Making gains from “good oppressors”: Global South states contesting, instrumentalizing and negotiating responsible business in the UN and Tanzania

Research output: ThesisDoctoral ThesisCollection of Articles


This thesis analyses the positioning of states from the Global South towards Global North driven responsible business practices and discourses. The thesis is situated in a contemporary era of ‘responsible capitalism’, during which corporations have extensively taken up duties to generate socio-economic development for people, to protect and save the environment and to guard human rights. With empirical studies from the UN General Assembly and Tanzania, it analyses previously overlooked political and interest-driven forms of agency towards responsible business that unite states across the Global South. With its three essays, it describes how states contest, instrumentalize and negotiate practices and discourses of Corporate Social Responsibility (CSR). The essays add three forms of Global South approaches to previous literature on CSR and governments: internationally aligned political contestation, instrumental rent-seeking and boundary work.
Jointly the essays show that Global South states tend to build an image of sovereign power fighting corporate exploitation by the Global North and to pursue a joint political agenda on global level around that image, but that they are at the same time keen to reap rents and material benefits from CSR. The political agenda entails calls for a stronger commitment to state sovereignty and national development plans, as well as resource, skills and technological transfer and robust accountability mechanisms in the actual practice of CSR partnerships. It is pursued in the UN by the Global South’s Group of 77 (G77) and on national level by governments such as Tanzania that traditionally build legitimacy by opposing foreign exploitation. This agenda is not just empty words nor a guarantor of justice to all. It is realised through the use of economic, juridical and cultural power to mark boundaries towards foreign investors when CSR is negotiated. It is also realised through the creation of policies to generate and manage rents from CSR-related resource flows. These rents are important especially for states that are heavily dependent on external resources for state-building. Rents from CSR-related resource flows can be used to support local economic development, or more problematically, for private gain.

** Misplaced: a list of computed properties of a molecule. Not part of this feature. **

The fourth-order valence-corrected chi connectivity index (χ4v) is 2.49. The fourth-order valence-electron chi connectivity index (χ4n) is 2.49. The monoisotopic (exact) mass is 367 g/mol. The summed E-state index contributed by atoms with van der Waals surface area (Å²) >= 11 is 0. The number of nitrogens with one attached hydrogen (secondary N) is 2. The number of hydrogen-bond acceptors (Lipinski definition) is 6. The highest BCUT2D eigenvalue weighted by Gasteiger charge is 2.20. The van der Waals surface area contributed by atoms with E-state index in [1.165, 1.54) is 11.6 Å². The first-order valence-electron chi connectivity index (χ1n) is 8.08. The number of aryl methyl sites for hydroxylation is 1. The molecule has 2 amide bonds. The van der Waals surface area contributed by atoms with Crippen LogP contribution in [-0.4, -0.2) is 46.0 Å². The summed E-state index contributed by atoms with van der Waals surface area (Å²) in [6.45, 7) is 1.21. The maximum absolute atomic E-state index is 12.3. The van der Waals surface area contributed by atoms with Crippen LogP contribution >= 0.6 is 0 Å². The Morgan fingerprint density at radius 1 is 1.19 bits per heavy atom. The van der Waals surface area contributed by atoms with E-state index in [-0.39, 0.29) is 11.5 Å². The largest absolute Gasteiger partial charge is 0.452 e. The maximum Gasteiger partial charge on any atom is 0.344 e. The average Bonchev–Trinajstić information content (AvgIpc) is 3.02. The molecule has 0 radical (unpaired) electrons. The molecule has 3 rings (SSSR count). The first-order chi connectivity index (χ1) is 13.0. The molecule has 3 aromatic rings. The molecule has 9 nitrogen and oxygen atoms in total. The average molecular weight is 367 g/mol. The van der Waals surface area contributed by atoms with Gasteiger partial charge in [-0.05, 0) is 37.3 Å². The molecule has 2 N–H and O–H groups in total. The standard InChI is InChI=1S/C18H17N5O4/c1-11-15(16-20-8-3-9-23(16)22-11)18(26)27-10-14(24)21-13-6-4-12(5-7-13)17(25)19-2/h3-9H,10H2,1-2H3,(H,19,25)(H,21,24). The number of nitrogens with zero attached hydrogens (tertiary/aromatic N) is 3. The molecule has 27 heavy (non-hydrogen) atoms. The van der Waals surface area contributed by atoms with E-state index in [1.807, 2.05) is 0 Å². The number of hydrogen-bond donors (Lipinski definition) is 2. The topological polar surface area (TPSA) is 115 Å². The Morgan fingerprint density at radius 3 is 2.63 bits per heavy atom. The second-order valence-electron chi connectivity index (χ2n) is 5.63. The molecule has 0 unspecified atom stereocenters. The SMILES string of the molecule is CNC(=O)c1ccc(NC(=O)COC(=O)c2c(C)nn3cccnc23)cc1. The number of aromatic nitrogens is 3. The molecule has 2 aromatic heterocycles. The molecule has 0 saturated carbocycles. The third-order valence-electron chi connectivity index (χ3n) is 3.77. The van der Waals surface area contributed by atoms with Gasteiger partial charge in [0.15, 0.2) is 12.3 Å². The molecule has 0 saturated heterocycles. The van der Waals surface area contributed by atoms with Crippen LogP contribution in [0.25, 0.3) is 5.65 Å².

The thesis engages with a broad spectrum of theoretical approaches deriving from the disciplines of management and organisation, political economy, political sociology, and African politics, and combines both structuralist and post-structuralist approaches to CSR, states, and power. It engages especially with the concepts of agonistic pluralism (Mouffe 2009, 2013), extraversion (Bayart 2000, 2009), political settlement (Khan 2000, 2010, 2018) and boundary work (Mitchell 1991, 1999).
Original languageEnglish
QualificationDoctor of Philosophy
  • den Hond, Frank, Degree supervisor
  • Fougère, Martin, Thesis supervisor
Award date22.09.2023
Place of PublicationHelsinki
Print ISBNs978-952-232-497-9
Electronic ISBNs978-952-232-498-6
Publication statusPublished - 2023
MoE publication typeG5 Doctoral dissertation (article)


  • 512 Business and Management
  • CSR
  • Global South
  • states
  • government

Areas of Strength and Areas of High Potential (AoS and AoHP)

  • AoS: Responsible organising


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